What God is saying is, "I'm going to do things for you. One involves a new heart and one involves a new spirit." 


Then the second sentence which should begin with the second half of verse 26:


I will take the heart of stone out of your flesh and give you a heart of flesh.


See that relates to the giving of a new heart. 


So He is saying, "I'm going to do two things for you, A and B." 


The next sentence describes more fully what He says about how He is going to do A. Then the third sentence is going to tell you more about how he is going to do B. If that's true, then that means that the "s" in spirit in the topical sentence isn't a lower case s, it's an upper case "S" because the key of this whole thing is God put His Spirit into every Jewish person under the New Covenant. 


So I pointed this out last time that the new Spirit here is not a reference to the human spirit, which would be simple regeneration. It is talking about something beyond that in terms of the personal indwelling of the Holy Spirit in every Jew in the millennial period. It has features associated with it that go far beyond the features that we see related to the indwelling of the Holy Spirit in the Church Age. It has a different purpose and different manifestation.  This is why in Joel 2 when Joel says:


NKJ Joel 2:28 " And it shall come to pass afterward That I will pour out My Spirit on all flesh; Your sons and your daughters shall prophesy, Your old men shall dream dreams, Your young men shall see visions.


All of this is a different manifestation that occurs in the spiritual life of the Jewish believer in the Church Age. So that means that we should translate this differently. It results in a radical transformation of the spiritual life.


NKJ Ezekiel 36:27 "I will put My Spirit within you and cause you to walk in My statutes, and you will keep My judgments and do them.


I pointed out last time (and this is so crucial) that if this took place in 33 AD on the Day of Pentecost (if the New Covenant was enacted in 33), then this would mean that if you are truly regenerate you can't apostasize the faith. See, that is the core principle in Lordship salvation and the fifth "P" in the Calvinistic system of TULIP – the perseverance of the saints - that the person who is truly regenerate cannot fully apostatize and deny Christ as Savior.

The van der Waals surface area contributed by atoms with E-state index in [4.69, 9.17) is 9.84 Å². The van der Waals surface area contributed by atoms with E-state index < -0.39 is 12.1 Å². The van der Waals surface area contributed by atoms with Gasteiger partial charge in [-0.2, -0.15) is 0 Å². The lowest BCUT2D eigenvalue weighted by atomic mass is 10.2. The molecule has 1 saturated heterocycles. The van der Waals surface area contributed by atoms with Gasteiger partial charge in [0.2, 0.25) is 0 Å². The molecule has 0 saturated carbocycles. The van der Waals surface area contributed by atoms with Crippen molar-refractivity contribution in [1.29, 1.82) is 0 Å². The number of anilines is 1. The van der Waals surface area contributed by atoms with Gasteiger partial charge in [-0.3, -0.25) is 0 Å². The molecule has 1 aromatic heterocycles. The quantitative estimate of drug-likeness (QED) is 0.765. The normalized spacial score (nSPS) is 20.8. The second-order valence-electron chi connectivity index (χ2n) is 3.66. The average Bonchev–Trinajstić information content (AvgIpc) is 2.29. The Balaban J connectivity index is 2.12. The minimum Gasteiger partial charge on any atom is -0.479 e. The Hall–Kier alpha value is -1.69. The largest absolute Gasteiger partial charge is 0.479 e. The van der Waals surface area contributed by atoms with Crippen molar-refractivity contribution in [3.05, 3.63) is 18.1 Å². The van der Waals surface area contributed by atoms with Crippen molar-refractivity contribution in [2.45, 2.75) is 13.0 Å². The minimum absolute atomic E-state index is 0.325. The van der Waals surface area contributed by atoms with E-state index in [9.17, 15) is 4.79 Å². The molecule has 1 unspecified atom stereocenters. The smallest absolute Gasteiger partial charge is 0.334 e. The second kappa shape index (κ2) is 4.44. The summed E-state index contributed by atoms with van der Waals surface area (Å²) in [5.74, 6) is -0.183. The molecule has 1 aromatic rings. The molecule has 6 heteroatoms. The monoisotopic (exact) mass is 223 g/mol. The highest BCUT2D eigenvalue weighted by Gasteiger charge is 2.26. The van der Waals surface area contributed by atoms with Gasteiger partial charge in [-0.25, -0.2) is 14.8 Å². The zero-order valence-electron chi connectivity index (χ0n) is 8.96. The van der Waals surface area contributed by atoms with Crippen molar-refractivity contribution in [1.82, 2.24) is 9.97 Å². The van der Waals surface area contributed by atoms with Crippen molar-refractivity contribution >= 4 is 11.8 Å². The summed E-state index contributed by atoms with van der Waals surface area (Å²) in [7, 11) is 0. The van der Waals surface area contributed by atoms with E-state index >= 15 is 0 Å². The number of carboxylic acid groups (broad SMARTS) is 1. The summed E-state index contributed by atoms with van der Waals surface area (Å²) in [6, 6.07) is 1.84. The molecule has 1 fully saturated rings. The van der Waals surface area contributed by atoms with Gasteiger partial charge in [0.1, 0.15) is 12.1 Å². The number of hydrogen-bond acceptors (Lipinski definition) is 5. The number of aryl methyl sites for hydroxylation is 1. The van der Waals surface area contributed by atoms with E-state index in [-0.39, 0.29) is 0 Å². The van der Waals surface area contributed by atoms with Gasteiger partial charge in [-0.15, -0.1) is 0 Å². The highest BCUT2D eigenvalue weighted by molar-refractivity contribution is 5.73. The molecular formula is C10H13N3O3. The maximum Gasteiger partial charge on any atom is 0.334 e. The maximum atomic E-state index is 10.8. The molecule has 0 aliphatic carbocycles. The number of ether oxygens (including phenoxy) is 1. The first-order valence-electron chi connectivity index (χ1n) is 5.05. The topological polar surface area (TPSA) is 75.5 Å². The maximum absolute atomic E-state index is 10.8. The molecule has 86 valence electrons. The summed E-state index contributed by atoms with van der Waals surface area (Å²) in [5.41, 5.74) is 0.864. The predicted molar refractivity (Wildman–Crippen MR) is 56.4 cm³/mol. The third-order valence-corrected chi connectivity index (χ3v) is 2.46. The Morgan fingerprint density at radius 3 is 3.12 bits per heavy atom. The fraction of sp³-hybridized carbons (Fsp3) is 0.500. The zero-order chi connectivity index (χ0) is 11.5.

So the reason I point that out is because in both a-millennial systems of interpretation and in the neo-dispensational view of progressive dispensationalism, they want the quotation of Joel 2 in Acts 2 (When Peter says, "This is what the prophet Joel spoke of."; they want that) to mean that we are now living under an enacted New Covenant. It's only partial, but it's here. 


That's why theology makes a difference. If that's true, then all the charismatic gifts should still be in operation because your young men should see visions and your old men dream dreams and daughters prophesy and everything in Joel should be happening today. What I'm saying is that no, we should not understand Joel 2 to be enacted in Acts 2. All Peter is saying is that what is happening now (the coming of the Holy Spirit, the speaking in languages that these men didn't learn) that is just a manifestation of the Spirit that is like what will happen when Joel 2 is fulfilled. 


So the key to understand this is the whole concept of cleanings. So we're going to have two things happen. A new heart will take place where their heart is changed. The deceptive heart (Jeremiah said: NKJ Jeremiah 17:9 " The heart is deceitful above all things, And desperately wicked; Who can know it?) is changed.


See I remember a few years ago I read an article by a classmate of mine when I was in a doctrinal program at Dallas who was critiquing an old debate that in 1918 Louis Sperry Chafer wrote a book called He that is Spiritual. At the time one of the greatest reformed Calvinistic theologians at Princeton Seminary was Benjamin Breckenridge Warfield. Warfield had some great things to say and he is worth reading in certain areas. But Warfield took Chafer to task for that book. I think in some ways he misunderstood it. 


This article that this friend of mine wrote criticized Chafer. This is such a telling comment. At the end of the article he says, "The weakness with Chafer is that he had a low view of regeneration. He did not realize that at regeneration the sin nature is changed." 


That is classic. That kind of thinking is what comes out of this: not being able to rightly understand what is happening with the New Covenant and that it doesn't come into effect until the Second Coming. So it affects how the people teach the spiritual life.